Habitus Is Part Of A Set Of Learned Characteristics Essay

Submitted By Colinlongin
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Pages: 2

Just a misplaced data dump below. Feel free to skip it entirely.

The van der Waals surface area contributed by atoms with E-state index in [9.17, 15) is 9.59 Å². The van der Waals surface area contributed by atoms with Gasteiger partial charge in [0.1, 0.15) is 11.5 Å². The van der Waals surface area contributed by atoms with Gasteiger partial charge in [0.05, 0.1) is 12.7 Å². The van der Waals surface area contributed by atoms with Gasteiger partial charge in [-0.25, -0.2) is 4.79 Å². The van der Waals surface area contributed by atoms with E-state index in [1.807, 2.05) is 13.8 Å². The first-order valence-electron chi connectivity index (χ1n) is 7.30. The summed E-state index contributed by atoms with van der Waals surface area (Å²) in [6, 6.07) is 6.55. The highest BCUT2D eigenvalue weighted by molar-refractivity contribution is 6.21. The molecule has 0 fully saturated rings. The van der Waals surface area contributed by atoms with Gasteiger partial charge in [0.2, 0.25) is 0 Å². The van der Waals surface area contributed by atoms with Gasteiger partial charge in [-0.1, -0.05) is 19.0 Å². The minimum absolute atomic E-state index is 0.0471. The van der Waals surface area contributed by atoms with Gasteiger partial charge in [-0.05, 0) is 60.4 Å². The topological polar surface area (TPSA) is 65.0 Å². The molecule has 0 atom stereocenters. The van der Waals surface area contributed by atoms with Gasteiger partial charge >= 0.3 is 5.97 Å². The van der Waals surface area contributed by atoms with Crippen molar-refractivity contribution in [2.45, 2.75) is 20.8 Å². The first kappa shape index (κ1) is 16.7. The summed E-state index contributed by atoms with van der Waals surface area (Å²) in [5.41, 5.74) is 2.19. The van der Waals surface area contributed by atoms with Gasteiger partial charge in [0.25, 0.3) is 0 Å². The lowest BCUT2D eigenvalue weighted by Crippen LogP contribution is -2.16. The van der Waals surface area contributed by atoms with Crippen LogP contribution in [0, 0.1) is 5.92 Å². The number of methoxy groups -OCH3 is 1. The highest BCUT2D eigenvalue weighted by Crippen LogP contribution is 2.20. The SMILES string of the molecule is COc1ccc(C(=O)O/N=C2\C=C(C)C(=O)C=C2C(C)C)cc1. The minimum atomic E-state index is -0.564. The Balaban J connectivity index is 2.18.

Habitus is part of a set of learned characteristics, skills and ways of acting, that are often taken for granted and which are acquired through the activities and experiences of everyday life. Pierre Bourdieu, the founder of the definition of habitus, defines habitus as something that is created through a social experience than an individual process leading to patterns that are long term norm from one context to another, but that also a shift in relation to a specific idea. He argues that some characteristics that are shaped by past events and obstacles, and that shape current events and also, importantly that condition our understanding of these. In Bourdieu’s study of French society, about Distinction, he shows how that a social order can gradually inscribed in people’s thoughts through ‘cultural product’ including systems of education, language, judgment, values, religions, and methods of classification and activities. One of the important concepts in his understanding of power is the defined word ‘doxa’ which is the combination of both norms and beliefs: the This would be described as a common sense or assumed resort. Bourdieu also uses the term ‘misrecognition’ which is closely resembled to the Marxian ideas of ‘a false conscious’ but working at a level much deeper that passes any intent at conscious influences by a group or several groups. Misrecognition is more of a cultural trend than an ideological trend, mostly because it expresses a set of active social processes that way down the common sense assumptions into the reality of social life and crucially they are born in the middle of culture. All forms of power require structure and culture are in the specific grounds where the conformity is disputed and eventually imbedded between agents, thus creating social indifferences and unequal circumstances. (Such as that with